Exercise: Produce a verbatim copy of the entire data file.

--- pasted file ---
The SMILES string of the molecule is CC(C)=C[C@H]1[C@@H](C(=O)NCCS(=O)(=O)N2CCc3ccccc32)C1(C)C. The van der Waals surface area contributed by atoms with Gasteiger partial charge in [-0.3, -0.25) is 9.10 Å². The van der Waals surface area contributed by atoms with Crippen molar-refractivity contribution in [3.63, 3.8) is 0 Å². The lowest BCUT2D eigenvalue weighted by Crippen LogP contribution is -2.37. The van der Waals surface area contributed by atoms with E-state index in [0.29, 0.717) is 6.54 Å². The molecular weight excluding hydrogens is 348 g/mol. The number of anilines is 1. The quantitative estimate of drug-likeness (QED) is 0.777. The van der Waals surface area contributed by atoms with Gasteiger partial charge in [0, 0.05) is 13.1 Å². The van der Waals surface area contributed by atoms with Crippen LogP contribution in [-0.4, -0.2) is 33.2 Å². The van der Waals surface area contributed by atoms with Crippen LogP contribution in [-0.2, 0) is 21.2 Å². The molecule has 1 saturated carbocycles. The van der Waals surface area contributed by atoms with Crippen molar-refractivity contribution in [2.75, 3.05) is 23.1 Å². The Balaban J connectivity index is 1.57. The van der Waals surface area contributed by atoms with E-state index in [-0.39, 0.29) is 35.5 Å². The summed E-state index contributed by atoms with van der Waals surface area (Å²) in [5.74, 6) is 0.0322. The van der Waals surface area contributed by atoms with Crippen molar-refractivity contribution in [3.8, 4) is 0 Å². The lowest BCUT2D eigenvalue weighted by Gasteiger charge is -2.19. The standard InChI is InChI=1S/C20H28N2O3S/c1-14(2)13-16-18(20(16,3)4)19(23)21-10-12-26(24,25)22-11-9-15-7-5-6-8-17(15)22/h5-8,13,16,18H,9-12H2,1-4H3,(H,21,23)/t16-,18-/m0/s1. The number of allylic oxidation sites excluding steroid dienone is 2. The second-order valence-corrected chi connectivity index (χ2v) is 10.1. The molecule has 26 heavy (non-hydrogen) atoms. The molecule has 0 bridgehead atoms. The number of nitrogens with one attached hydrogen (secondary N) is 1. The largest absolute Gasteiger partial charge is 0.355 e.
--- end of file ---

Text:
The SMILES string of the molecule is CC(C)=C[C@H]1[C@@H](C(=O)NCCS(=O)(=O)N2CCc3ccccc32)C1(C)C. The van der Waals surface area contributed by atoms with Gasteiger partial charge in [-0.3, -0.25) is 9.10 Å². The van der Waals surface area contributed by atoms with Crippen molar-refractivity contribution in [3.63, 3.8) is 0 Å². The lowest BCUT2D eigenvalue weighted by Crippen LogP contribution is -2.37. The van der Waals surface area contributed by atoms with E-state index in [0.29, 0.717) is 6.54 Å². The molecular weight excluding hydrogens is 348 g/mol. The number of anilines is 1. The quantitative estimate of drug-likeness (QED) is 0.777. The van der Waals surface area contributed by atoms with Gasteiger partial charge in [0, 0.05) is 13.1 Å². The van der Waals surface area contributed by atoms with Crippen LogP contribution in [-0.4, -0.2) is 33.2 Å². The van der Waals surface area contributed by atoms with Crippen LogP contribution in [-0.2, 0) is 21.2 Å². The molecule has 1 saturated carbocycles. The van der Waals surface area contributed by atoms with Crippen molar-refractivity contribution in [2.75, 3.05) is 23.1 Å². The Balaban J connectivity index is 1.57. The van der Waals surface area contributed by atoms with E-state index in [-0.39, 0.29) is 35.5 Å². The summed E-state index contributed by atoms with van der Waals surface area (Å²) in [5.74, 6) is 0.0322. The van der Waals surface area contributed by atoms with Crippen molar-refractivity contribution in [3.8, 4) is 0 Å². The lowest BCUT2D eigenvalue weighted by Gasteiger charge is -2.19. The standard InChI is InChI=1S/C20H28N2O3S/c1-14(2)13-16-18(20(16,3)4)19(23)21-10-12-26(24,25)22-11-9-15-7-5-6-8-17(15)22/h5-8,13,16,18H,9-12H2,1-4H3,(H,21,23)/t16-,18-/m0/s1. The number of allylic oxidation sites excluding steroid dienone is 2. The second-order valence-corrected chi connectivity index (χ2v) is 10.1. The molecule has 26 heavy (non-hydrogen) atoms. The molecule has 0 bridgehead atoms. The number of nitrogens with one attached hydrogen (secondary N) is 1. The largest absolute Gasteiger partial charge is 0.355 e.